NAVAL HEALTH RESEARCH CENTER SAN DIEGO CA SAN DIEGO United States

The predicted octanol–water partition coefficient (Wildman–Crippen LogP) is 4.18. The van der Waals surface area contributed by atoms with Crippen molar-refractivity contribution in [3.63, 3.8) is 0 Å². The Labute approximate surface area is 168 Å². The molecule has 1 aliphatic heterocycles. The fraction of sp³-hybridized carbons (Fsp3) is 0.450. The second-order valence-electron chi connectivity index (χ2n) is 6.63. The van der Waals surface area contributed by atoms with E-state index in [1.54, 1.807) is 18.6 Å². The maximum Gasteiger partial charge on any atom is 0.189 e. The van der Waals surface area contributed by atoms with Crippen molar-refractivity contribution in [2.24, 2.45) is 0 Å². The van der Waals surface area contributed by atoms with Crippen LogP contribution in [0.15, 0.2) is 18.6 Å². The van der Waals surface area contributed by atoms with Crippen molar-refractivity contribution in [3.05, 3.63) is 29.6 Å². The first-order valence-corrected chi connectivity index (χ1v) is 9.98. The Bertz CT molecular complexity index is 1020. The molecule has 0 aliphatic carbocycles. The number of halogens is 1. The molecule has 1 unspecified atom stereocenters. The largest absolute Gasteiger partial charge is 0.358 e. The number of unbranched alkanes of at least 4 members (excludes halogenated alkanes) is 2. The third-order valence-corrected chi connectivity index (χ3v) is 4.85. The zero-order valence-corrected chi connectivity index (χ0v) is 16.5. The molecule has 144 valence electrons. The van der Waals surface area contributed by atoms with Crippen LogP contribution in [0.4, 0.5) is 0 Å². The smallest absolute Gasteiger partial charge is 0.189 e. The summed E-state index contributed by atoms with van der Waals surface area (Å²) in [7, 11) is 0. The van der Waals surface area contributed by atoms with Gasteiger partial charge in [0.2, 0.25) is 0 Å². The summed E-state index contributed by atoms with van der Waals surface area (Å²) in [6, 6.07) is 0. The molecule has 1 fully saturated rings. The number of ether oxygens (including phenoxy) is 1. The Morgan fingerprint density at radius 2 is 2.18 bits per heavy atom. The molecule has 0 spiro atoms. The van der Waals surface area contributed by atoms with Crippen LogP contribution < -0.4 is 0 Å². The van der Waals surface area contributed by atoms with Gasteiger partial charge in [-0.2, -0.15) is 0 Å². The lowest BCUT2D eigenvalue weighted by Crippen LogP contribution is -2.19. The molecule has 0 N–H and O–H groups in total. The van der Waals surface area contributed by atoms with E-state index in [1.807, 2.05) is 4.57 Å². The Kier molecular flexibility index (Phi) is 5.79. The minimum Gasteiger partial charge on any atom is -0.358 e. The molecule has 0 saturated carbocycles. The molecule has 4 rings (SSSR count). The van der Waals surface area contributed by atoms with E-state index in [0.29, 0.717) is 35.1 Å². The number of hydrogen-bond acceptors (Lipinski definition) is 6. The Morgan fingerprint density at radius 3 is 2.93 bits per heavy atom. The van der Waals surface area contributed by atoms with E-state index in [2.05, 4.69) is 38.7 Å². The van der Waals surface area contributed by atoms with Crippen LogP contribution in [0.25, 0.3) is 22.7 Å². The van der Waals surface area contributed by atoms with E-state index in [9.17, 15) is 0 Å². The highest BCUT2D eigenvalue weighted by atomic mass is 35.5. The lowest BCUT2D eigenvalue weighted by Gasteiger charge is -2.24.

Sleep disruption is a growing concern among military personnel. Very little is known, however, regarding sleep characteristics of military members serving in combat environments. We sought to quantify the prevalence and cognitive correlates of sleep disruption among military personnel serving in a combat zone during Operation Enduring Freedom, utilizing a cross-sectional survey of active duty and reserve U.S. Navy personnel in the Afghanistan combat theater N 6,118. Survey sleep measures included total hours of sleep per day, total hours of sleep required to feel well-rested, difficulty falling asleep, and difficulty staying asleep. The survey also measured outcomes such as accidents related to the mission. Participants reported an average of 5.9 hours of sleep per night, despite requiring on average 6.8 hours to feel well-rested. Fifty-seven percent reported getting insufficient sleep, and this interacted with mission type. Sleep disruption was associated with number of deployments, as well as number of months in a combat zone. Further, those with more sleep difficulty and disruption were more likely to have caused an accident or error that affected the mission. This study documents sleep characteristics, deployment-related correlates, and potential cognitive outcomes of sleep disruption among military members in a combat zone.